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Message vs. Message::Ptr

asked 2013-09-12 00:35:32 -0500

Johannes gravatar image

updated 2013-09-12 04:20:29 -0500

Hello, I do have troubles understanding the concept of messages regarding pointers. In this tutorial at the chatterCallback the argument msg is from type ::ConstPtr. What exactly does this ::ConstPtr mean? why is it not just const st_msgs::String? Also I saw that sometimes instead of String::ConstPtr StringConstPtr is used. Whats the difference here. As I realy would like to understand this concept with Message::ConstPtr, Message::Ptr, MessagePtr, MessageConstPtr I look for some kind of tutorial but can't find anything.

To give some example what my current problem is, here some code that does compile without troubles, but as soon as I run the code the node dies.

nav_msgs::OccupancyGrid::Ptr occGrid; [ORIGINAL = FALSE]
nav_msgs::OccupancyGrid::Ptr occGrid(new nav_msgs::OccupancyGrid());  [EDIT = WORKING]
for (int i=0; i<100; i++) {
  occGrid->data.push_back(0);
}
/* fill header and info field */
gridmap_2d::GridMap2DPtr map( new gridmap_2d::GridMap2D(occGrid));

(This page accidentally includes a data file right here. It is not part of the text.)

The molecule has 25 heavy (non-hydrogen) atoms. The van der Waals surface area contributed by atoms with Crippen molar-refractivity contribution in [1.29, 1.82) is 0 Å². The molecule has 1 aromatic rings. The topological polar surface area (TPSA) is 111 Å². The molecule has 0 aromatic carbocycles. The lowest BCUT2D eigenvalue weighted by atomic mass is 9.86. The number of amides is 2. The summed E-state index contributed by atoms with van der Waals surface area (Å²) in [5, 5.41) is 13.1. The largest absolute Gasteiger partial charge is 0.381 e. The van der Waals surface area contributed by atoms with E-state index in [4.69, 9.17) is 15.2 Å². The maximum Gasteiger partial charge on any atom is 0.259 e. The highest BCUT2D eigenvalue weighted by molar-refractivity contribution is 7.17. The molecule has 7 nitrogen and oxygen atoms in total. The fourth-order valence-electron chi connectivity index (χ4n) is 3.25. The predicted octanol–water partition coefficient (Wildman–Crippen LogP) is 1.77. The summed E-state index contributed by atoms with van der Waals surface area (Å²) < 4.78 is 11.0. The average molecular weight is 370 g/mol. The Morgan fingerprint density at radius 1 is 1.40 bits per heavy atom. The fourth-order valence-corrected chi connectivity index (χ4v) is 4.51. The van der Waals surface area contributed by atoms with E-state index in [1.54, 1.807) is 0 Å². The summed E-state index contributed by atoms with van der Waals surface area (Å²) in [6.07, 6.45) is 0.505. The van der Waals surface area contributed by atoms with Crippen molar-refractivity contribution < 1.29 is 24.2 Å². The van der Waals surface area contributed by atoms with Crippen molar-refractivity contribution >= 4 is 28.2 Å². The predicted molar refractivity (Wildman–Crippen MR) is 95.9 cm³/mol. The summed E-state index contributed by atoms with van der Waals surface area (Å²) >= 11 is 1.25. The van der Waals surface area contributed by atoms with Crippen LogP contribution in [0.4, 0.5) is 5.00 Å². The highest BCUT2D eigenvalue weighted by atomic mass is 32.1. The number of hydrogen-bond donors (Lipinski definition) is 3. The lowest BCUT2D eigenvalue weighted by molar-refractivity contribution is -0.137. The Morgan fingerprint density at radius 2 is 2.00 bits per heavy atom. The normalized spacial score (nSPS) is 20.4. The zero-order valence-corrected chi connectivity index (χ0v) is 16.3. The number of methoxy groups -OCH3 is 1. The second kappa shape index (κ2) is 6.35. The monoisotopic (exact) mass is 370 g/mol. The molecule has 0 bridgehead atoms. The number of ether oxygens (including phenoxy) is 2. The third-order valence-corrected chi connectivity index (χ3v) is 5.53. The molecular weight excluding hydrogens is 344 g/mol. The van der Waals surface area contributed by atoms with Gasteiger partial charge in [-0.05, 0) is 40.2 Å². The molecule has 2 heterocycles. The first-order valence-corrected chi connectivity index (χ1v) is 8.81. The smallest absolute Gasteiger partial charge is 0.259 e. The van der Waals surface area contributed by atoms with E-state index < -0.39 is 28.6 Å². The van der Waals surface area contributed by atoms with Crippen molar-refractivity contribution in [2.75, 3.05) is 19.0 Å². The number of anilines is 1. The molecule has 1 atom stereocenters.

/* use map as function argument */

As I realy would like to understand this ::Ptr issue a link to some tutorials or useful readings would be great!

Thanks Johannes

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answered 2013-09-12 01:20:42 -0500

dornhege gravatar image

The Ptr/ConstPtr are defined by the ROS message generation and are boost shared pointers. AFAIK Msg::Ptr and MsgPtr are exactly the same thing, i.e. it's just a typedef.

As to your actual code, you only define a pointer occGrid, but never fill that with the actual nav_msgs data structure, so it points to nothing.

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OK, at least this error is removed. At least I think I managed to did it right now. Thx

Johannes gravatar image Johannes  ( 2013-09-12 04:21:22 -0500 )edit
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answered 2013-09-12 01:14:51 -0500

jodafo gravatar image

Going on a limp here because I sort of learned cpp by learning by doing, so im looking forward to someone replying who knows his cpp :). But until then:

I think the rough idea here is that Ptr stands for pointer. Why not use standard cpp pointers? you don't have to clean up after ptrs. I suppose your program crashes because you're calling methods of the object which your pointer is pointer to which is "not initialized". Can do that by assigning the pointer to an object, either at creation or at any point before calling methods.

I think they are called smart pointers, you might find more information when googling for that.

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Smart pointers is a good term to google for. I will have a look. Googling for ::Ptr and ::ConstPtr was not realy successful. THX

Johannes gravatar image Johannes  ( 2013-09-12 04:22:37 -0500 )edit

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Asked: 2013-09-12 00:35:32 -0500

Seen: 3,507 times

Last updated: Sep 12 '13